A group of 27 individuals consisting of millers, engineers, agro-processing specialists and nutritionists have been trained on a new technology called nixtamalisation that expands the use of maize by up to 300 dishes and fights aflatoxin.
The technology majorly involves processing the maize while still wet through what is known as wet milling. The outer cover of the produce, which contains 50 percent of aflatoxin chemicals, is removed.
“The programme on nixtamilisation has great potential in significantly reducing the aflatoxin levels in maize,” said Dr Richard Lesiyampe, the Principal Secretary in the Department of Agriculture.
Other benefits of nixtamilisation include reduction in pellagra disease risk due to the improved niacin fibre by increasing resistant starch content in the food products and decreasing the levels of phytic acid, an inhibitor of iron and zinc absorption.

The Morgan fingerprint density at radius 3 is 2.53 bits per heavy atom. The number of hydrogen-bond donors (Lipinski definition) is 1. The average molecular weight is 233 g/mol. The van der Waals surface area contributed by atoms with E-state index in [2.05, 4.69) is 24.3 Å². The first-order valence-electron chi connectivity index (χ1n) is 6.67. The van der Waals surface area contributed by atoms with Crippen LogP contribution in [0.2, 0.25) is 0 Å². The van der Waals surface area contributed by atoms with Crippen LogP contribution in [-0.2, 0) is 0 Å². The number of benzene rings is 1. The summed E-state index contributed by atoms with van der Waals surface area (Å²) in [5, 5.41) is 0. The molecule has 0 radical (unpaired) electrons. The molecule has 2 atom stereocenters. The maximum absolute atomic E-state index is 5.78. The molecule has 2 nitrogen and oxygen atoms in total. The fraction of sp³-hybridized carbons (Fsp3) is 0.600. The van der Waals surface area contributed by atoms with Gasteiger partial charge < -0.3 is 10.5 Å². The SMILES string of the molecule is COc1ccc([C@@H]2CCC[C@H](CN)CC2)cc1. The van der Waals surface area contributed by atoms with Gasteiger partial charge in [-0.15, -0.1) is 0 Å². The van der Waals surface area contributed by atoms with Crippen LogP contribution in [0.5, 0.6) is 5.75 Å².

The Mexican trainers were led by ambassador Erasmo Martinez while the three-day training took place at the Kenya Agricultural Research and Livestock Organisation centre in Katumani, Machakos.
The Acting Chief Engineer, Department of Agriculture Engineering Services in the Ministry of Agriculture, Jasper Nkanya said the product from wet milling can be used to produce about 300 dishes.
Further trainings on the technology will be rolled out to all regions in the country, especially those areas which have significant infestation of aflatoxin.